Indian, Himalayan & Southeast Asian Works of Art

Indian, Himalayan & Southeast Asian Works of Art

View full screen - View 1 of Lot 320. A Gilt Copper Figure Depicting a Demon Victim of Durga's Wrath, Nepal, circa 13th Century.

Property From the Estate of Raymond Cheven

A Gilt Copper Figure Depicting a Demon Victim of Durga's Wrath, Nepal, circa 13th Century

Auction Closed

September 20, 05:33 PM GMT

Estimate

3,000 - 5,000 USD

Lot Details

Description

Property From the Estate of Raymond Cheven

A Gilt Copper Figure Depicting a Demon Victim of Durga's Wrath

Nepal, circa 13th Century


Height 3¼ in. (8.3 cm)


the kneeling attendant to the buffalo headed demon from a Mahishasuramardini group, his raised left hand holding a serpent, wearing a chainmail shirt, with a vajra impaling his chest, adorned with circular earrings and a crown topped with a rosette ornament


Himalayan Art Resources item no. 10121.

Sotheby's New York, 17th June 1993, lot 288.
Collection of Raymond Cheven (1928-2011).

This demon victim of Durga would originally have been part of a larger sculptural group depicting Durga slaying Mashihasura, the buffalo demon. The full scene showing the dramatic event of the eighteen-armed goddess brandishing weapons and triumphantly standing on the back of the buffalo demon is fully illustrated in a Nepalese cast sculpture from the fifteen century located in the Rubin Museum of Art (C2005.16.11, HAR65433) (P. Pal, Nepal: Where the Gods are Young, The Asia Society, exh. cat., 1975, p. 130, cat. no. 73). At the edges of this composition are two of Mahisauras’s kneeling demonic companions, or as Lerner and Kossack indicate, possibly the demon brothers Sumbha and Nisumbha, one which is shown impaled by a vajra and the other a chakra (M. Lerner and S. Kossack, The Lotus Transcendent: Indian and Southeast Asian Art from the Samuel Eilenberg Collection, New York, 1991, p.148).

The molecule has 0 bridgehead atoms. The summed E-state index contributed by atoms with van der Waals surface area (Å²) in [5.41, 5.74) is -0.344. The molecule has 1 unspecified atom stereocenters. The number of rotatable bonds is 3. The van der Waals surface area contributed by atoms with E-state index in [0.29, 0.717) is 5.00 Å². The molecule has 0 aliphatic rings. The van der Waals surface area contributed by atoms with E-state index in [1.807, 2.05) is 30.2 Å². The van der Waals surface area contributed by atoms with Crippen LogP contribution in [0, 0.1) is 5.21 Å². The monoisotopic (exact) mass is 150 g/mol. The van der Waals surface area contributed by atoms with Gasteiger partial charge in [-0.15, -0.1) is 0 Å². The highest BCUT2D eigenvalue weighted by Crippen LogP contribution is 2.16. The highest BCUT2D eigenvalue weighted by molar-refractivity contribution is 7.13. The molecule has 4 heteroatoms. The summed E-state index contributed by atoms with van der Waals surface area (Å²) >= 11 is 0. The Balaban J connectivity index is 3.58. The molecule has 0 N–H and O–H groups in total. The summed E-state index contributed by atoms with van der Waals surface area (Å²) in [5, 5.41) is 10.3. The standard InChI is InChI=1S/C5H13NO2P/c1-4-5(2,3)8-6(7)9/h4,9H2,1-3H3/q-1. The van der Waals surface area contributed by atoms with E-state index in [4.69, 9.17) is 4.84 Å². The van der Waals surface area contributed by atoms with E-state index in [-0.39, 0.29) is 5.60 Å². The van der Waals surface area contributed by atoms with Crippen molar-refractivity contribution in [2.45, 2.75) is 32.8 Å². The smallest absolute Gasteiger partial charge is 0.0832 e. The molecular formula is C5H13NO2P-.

This pairing of kneeling demons relates to the present sculpture who bears a vajra at his chest and another demon showing a chakra piercing his chest located in the Metropolitan Museum of Art (acc. no. 1987.142.363) (M. Lerner and S. Kossack, ibid, 1991, p. 148, cat. no. 118). The parallel of styles between these two sculptures is almost uncanny as both figures are positioned in the same stance, wear chainmail vests and sashes falling in an identical manner across their thighs. In their raised left hand, they correspondingly wrestle a writhing snake. The styling of armbands and bracelets at the wrists, foliate tiaras as well as the anguished expressions reflected in their bulging eyes closely resemble one another. The plinth attached to the demon in the Metropolitan Museum of Art collection suggests that these two were not part of the same set, as the present sculpture was fashioned with tangs rather than a base. However, it is likely, based on the close stylistic similarities between these two sculptures, that they were fashioned in the same atelier.